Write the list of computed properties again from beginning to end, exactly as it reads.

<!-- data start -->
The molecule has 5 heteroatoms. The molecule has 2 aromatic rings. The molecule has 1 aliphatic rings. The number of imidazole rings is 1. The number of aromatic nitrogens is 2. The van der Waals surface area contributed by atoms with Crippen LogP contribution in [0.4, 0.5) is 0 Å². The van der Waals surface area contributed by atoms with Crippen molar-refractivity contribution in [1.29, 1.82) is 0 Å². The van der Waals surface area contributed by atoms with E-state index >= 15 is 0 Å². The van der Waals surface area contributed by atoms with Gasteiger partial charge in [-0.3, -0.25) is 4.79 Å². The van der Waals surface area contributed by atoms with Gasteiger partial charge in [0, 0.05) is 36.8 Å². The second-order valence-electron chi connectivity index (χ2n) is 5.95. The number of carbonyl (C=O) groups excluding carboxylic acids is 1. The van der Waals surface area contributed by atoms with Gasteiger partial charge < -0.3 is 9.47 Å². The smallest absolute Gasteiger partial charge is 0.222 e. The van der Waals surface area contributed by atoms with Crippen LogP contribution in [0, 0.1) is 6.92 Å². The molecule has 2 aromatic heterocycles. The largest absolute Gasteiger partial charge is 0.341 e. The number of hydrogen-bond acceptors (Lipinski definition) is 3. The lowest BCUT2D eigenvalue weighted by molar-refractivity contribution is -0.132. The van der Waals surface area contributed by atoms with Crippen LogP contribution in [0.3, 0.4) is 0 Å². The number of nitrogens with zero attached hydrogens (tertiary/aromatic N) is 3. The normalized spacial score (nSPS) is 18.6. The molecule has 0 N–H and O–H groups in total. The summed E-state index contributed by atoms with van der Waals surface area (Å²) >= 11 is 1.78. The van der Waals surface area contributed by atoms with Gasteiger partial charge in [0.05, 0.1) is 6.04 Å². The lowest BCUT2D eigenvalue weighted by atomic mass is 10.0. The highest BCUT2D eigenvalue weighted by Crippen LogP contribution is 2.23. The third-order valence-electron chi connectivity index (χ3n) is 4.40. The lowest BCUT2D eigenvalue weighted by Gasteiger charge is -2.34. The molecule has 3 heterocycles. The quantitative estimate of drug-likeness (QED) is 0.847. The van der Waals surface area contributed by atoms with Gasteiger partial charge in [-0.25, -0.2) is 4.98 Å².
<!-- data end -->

The molecule has 5 heteroatoms. The molecule has 2 aromatic rings. The molecule has 1 aliphatic rings. The number of imidazole rings is 1. The number of aromatic nitrogens is 2. The van der Waals surface area contributed by atoms with Crippen LogP contribution in [0.4, 0.5) is 0 Å². The van der Waals surface area contributed by atoms with Crippen molar-refractivity contribution in [1.29, 1.82) is 0 Å². The van der Waals surface area contributed by atoms with E-state index >= 15 is 0 Å². The van der Waals surface area contributed by atoms with Gasteiger partial charge in [-0.3, -0.25) is 4.79 Å². The van der Waals surface area contributed by atoms with Gasteiger partial charge in [0, 0.05) is 36.8 Å². The second-order valence-electron chi connectivity index (χ2n) is 5.95. The number of carbonyl (C=O) groups excluding carboxylic acids is 1. The van der Waals surface area contributed by atoms with Gasteiger partial charge < -0.3 is 9.47 Å². The smallest absolute Gasteiger partial charge is 0.222 e. The van der Waals surface area contributed by atoms with Crippen LogP contribution in [0, 0.1) is 6.92 Å². The molecule has 2 aromatic heterocycles. The largest absolute Gasteiger partial charge is 0.341 e. The number of hydrogen-bond acceptors (Lipinski definition) is 3. The lowest BCUT2D eigenvalue weighted by molar-refractivity contribution is -0.132. The van der Waals surface area contributed by atoms with Crippen LogP contribution in [0.3, 0.4) is 0 Å². The number of nitrogens with zero attached hydrogens (tertiary/aromatic N) is 3. The normalized spacial score (nSPS) is 18.6. The molecule has 0 N–H and O–H groups in total. The summed E-state index contributed by atoms with van der Waals surface area (Å²) >= 11 is 1.78. The van der Waals surface area contributed by atoms with Gasteiger partial charge in [0.05, 0.1) is 6.04 Å². The lowest BCUT2D eigenvalue weighted by atomic mass is 10.0. The highest BCUT2D eigenvalue weighted by Crippen LogP contribution is 2.23. The third-order valence-electron chi connectivity index (χ3n) is 4.40. The lowest BCUT2D eigenvalue weighted by Gasteiger charge is -2.34. The molecule has 3 heterocycles. The quantitative estimate of drug-likeness (QED) is 0.847. The van der Waals surface area contributed by atoms with Gasteiger partial charge in [-0.25, -0.2) is 4.98 Å².